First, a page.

The Church of the Dormition* of the Theotokos
This beautiful church is one of the few building of the "modern" town of Kalampaka that survived the ravages of the German occupation during WWII. The original church may have been an early Christian basilica built in the 5th c. built upon an ancient Roman temple to Apollo; scholars date the current structure to the 11th century. Marble blocks and columns in the building and floors came from the temple and were incorporated in the church; we see this pattern in many of the Byzantine churches – elements of antiquity woven into and extended with Byzantine designs.
The nave of the churches three stories high and is of the three-aisled (trikliti) Basilica style. The trikliti design was from the early Byzantine era (4th to 6th century) and consisted of a long rectangular room with shorter aisles to the sides with windows allowing natural illumination.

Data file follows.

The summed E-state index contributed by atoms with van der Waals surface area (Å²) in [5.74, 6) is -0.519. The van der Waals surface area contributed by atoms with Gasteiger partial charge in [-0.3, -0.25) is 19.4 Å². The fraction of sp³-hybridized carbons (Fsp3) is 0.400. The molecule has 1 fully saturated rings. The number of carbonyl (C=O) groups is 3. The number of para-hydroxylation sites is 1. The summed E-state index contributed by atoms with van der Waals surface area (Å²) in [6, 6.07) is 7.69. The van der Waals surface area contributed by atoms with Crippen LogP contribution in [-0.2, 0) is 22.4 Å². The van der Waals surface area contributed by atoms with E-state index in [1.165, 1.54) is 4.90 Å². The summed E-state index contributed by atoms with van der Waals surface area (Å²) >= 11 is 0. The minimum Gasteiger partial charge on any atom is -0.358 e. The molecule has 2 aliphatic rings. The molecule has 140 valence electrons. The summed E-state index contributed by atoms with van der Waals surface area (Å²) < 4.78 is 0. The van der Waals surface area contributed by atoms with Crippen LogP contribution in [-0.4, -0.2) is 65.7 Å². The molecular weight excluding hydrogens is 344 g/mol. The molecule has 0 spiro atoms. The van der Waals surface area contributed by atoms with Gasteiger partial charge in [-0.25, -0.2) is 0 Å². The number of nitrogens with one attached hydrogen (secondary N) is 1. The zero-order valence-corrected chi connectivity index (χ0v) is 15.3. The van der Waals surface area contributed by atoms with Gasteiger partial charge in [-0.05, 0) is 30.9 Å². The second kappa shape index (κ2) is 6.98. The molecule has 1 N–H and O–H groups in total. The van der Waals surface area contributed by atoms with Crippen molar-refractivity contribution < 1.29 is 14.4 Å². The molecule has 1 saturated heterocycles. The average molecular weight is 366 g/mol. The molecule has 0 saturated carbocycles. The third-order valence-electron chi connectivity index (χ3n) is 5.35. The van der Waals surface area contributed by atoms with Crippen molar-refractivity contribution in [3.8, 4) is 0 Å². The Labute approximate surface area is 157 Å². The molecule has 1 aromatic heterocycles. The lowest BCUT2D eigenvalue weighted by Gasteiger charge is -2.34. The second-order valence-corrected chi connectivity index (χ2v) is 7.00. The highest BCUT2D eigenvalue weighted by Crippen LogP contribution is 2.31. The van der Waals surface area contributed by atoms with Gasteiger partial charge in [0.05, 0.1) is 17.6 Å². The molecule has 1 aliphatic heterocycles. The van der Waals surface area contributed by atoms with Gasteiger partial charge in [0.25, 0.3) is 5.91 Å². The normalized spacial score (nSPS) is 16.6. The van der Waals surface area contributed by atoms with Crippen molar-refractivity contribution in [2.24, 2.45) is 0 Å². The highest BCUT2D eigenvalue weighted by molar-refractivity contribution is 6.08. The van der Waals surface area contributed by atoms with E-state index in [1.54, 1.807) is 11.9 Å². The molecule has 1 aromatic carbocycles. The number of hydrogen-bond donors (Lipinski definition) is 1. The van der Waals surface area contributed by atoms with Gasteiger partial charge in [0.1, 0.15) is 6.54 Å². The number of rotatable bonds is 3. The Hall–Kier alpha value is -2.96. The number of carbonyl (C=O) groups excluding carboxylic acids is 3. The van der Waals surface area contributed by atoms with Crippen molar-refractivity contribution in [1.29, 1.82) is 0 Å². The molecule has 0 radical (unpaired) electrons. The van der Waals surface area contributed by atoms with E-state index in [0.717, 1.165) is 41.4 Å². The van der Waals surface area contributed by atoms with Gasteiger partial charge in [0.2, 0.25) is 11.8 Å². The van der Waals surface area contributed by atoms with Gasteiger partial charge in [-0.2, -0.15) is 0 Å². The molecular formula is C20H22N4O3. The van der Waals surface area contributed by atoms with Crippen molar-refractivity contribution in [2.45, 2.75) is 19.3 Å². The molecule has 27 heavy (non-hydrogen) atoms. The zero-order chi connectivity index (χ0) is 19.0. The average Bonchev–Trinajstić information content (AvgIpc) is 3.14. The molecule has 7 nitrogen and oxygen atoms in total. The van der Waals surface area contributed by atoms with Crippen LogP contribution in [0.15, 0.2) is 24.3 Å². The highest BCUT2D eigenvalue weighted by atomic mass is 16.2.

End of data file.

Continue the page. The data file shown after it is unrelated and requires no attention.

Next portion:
Stunning wall paintings from the 12th through the 17th centuries decorate the interior of the church They are well preserved and the the "later" paintings of the 15th century are credited to the well known iconographer, Theophanes Strelitzas (or Theophanies the Cretan). We will see other works of his in the monasteries of Meteora.
There are 13th and 14th c. frescoes in the narthex, depicting miracles of Christ and a large and beautiful Last Judgment. The ceiling is coffered-wood. Like older Byzantine churches, there is a marble pulpit in the center aisle. These structures, aesthetically blocking views to the altar are not present in later Byzantine churches.
As in other Byzantine churches, a lower crypt was used as a refuge during the Ottoman invasion. We did not have access to the crypt.
As in most churches one is not allowed to photograph the interior icons and frescoes. The images below are from various sources, including from books accessible from the church gift shop.
*Dormition refers to the Orthodox Feast of the "Falling Asleep of the Theotokos/Virgin". Theologically Mary did not die, but fell asleep and was later taken into heaven (assumption). There are other instances of saints whose images we see in dormition poses, surrounded and being blessed by saints.